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The Netherlands: not as liberal and emancipated as we think.

Many countries look to the Netherlands as the example of liberated thinking. A country where "live and let live", tolerance and a willingness to discuss (and embrace) everything from recreational Cannabis use to televised pornography is part of the fibre of the nation's national identity. Everything, it seems, but opening the corporate Old Boys Club to include women. That, until today, seems to prove a bridge too far.

A study just out spotlights the dismal situation:

60% of the top 10 companies in the Netherlands do not have a single woman in their Executive Committee.
Giants such as Shell, ING, Philips, Akzo Nobel and Heikeken don't have a single woman on their boards.

Even worse?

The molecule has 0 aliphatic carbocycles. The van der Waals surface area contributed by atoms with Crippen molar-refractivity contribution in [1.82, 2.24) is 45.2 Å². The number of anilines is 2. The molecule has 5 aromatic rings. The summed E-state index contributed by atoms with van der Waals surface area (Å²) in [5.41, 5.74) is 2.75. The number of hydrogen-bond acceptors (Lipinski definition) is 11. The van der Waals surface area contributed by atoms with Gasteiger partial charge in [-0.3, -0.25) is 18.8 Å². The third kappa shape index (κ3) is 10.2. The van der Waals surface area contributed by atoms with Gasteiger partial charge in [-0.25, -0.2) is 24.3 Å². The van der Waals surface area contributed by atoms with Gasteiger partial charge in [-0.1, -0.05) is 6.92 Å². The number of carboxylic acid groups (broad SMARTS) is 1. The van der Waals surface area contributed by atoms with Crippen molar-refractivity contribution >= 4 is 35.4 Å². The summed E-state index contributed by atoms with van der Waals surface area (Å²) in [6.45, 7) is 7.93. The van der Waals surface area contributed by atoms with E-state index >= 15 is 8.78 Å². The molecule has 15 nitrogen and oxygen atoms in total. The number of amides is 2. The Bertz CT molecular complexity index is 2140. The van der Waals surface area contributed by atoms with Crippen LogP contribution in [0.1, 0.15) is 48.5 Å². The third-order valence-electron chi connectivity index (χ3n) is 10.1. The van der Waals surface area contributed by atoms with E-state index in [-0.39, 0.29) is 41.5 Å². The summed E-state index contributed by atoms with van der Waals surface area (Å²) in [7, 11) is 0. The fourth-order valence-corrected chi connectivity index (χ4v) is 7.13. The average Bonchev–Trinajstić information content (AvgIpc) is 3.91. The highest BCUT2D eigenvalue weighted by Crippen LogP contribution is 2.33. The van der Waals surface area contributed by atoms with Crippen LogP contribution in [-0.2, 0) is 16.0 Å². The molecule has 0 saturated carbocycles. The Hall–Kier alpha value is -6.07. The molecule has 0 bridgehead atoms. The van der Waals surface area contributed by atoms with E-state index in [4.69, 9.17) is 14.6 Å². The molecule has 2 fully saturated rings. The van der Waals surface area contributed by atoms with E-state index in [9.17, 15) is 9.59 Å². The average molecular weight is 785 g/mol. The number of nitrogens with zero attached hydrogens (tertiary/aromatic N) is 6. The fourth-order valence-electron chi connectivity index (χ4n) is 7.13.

Of the 4 women who do actually sit on Executive Committees, 3 are in line/operational roles, 1 in a staff function. The harsh truth of this reality? One women alone on a board will never have enough weight in the group to affect change. There is a rule that says you need 3 people in a group of 10 to affect change.
3 in 10. Not 1 in 10. So those 4 women are in effect, "invisible" committee members: present but unable to make a fundamental difference.

This situation needs to change. Urgently.
Today, more than 50% of all college graduates are women.
Research has proven that gender-balanced companies perform better than those who's boards consist only of men and that the current economic crisis probably wouldn't have been as fundamental had more women held executive positions, participated in more key decision-making.

Women need to be encouraged to participate at strategic level. Our future - not just women's future - depends on it.